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The Surprising Truth: Whose Fault Are Product Returns?

Peter Sobotta
Updated 05/19/18 3:42 PM

Online shoppers return products for a variety of reasons. Some are easy to understand and track, like they received the wrong item or it was damaged. Others, not so easy because they're rooted in consumer behavior. These are a little more difficult for retailers to control and, some cases use to their advantage. 

Some of these "behavior-based returns" include:

  • Taking advantage of free return shipping because they’re not a serious buyer.
  • “Renting” an item by buying, using it once and sending it back.
  • Buying multiple sizes and colors and keeping only one.

Online retailers tend to blame a lot of these customer behaviors for their high product return rates. Many throw up their hands, figuring they can’t do much to change it. Other retailers, like Zappo's, have embraced some of these customer return behaviors.

But the surprising truth is that more than half of the time, product returns are the fault of the online retailer and not the customer.

According to Chain Store Age:

  • 65% of returns are due to retailer error, not consumer fault
  • 23% of online returns are because the consumer received the wrong product
  • 22% of online returns are due to the product being substantially different in appearance than was advertised online
  • 20% of online returns are due to the consumer receiving a damaged or a defective item 

What do we do with this information? Well, for starters, it suggests that a liberal returns policy might not hurt your business as much as you think it will. Evidence is strong that the benefits of a liberal returns policy outweigh its costs by driving increased purchases and sales lift.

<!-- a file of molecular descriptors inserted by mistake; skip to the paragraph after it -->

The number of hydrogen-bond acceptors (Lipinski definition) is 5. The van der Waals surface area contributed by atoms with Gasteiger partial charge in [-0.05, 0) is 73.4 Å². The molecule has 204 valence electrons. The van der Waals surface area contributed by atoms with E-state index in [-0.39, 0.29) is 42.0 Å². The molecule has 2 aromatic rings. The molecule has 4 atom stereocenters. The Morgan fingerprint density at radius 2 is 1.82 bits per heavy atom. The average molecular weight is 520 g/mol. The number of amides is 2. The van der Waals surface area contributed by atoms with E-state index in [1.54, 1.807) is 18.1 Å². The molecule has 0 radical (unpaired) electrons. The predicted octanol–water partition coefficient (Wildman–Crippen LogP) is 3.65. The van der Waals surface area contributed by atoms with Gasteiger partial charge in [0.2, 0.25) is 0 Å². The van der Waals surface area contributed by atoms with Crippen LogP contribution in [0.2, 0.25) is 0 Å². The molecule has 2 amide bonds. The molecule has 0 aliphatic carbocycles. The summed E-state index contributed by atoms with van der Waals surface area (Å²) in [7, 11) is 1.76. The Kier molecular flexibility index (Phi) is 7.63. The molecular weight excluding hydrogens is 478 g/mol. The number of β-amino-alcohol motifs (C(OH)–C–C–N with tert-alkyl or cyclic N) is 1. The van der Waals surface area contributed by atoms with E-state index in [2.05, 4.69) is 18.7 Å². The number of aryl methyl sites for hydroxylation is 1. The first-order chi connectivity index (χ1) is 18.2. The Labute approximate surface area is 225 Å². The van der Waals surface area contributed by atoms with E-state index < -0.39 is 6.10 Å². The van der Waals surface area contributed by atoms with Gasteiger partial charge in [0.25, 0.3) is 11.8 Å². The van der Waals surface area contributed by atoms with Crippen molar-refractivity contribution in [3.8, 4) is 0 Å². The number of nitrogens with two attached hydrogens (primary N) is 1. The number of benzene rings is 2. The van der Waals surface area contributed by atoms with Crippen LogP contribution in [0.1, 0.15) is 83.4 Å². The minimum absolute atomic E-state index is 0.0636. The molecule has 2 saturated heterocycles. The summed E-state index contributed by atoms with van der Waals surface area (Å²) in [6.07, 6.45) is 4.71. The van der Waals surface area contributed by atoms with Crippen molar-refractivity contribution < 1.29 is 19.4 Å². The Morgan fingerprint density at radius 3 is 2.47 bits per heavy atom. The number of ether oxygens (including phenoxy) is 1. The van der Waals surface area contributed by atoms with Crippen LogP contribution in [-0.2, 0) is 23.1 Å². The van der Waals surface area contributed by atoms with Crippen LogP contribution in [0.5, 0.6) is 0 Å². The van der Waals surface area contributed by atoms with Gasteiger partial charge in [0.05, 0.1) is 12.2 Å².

It also points to some serious issues in merchandising and supply chain. That sounds bad, but it’s really great news, because that means most of the problems that are driving up product return rates are within the retailer’s control.

Wrong product shipped: That points to a slotting or picking error, both issues addressed through better warehouse processes and automation.

Product not as advertised: High quality photography and detailed, honest descriptions go a long way to helping consumers understand the product.

Damaged or defective product: Often these damages occur because product is not handled properly during putaway, storage, picking, shipping, or the packaging materials and processes are inadequate.

These are all pretty intuitive. The problem for most retailers is identifying the problem so it can be fixed. It’s hard to break down a trend into a specific issue with a specific SKU or related SKUs because their current returns data collection and analysis is too rudimentary and time-consuming – or non-existent.

Retailers need fast access to insights in order to act quickly to prevent future returns. Returns analytics applies natural language processing and sophisticated algorithms to structured return data and customer feedback, quickly uncovering issues causing returns.

Using returns analytics, retailers can work to prevent the errors that are causing the majority of returns, PLUS understand customer preferences and behaviors to drive better sourcing and merchandising decisions. Leveraging returns analytics can transform bad surprises into great outcomes.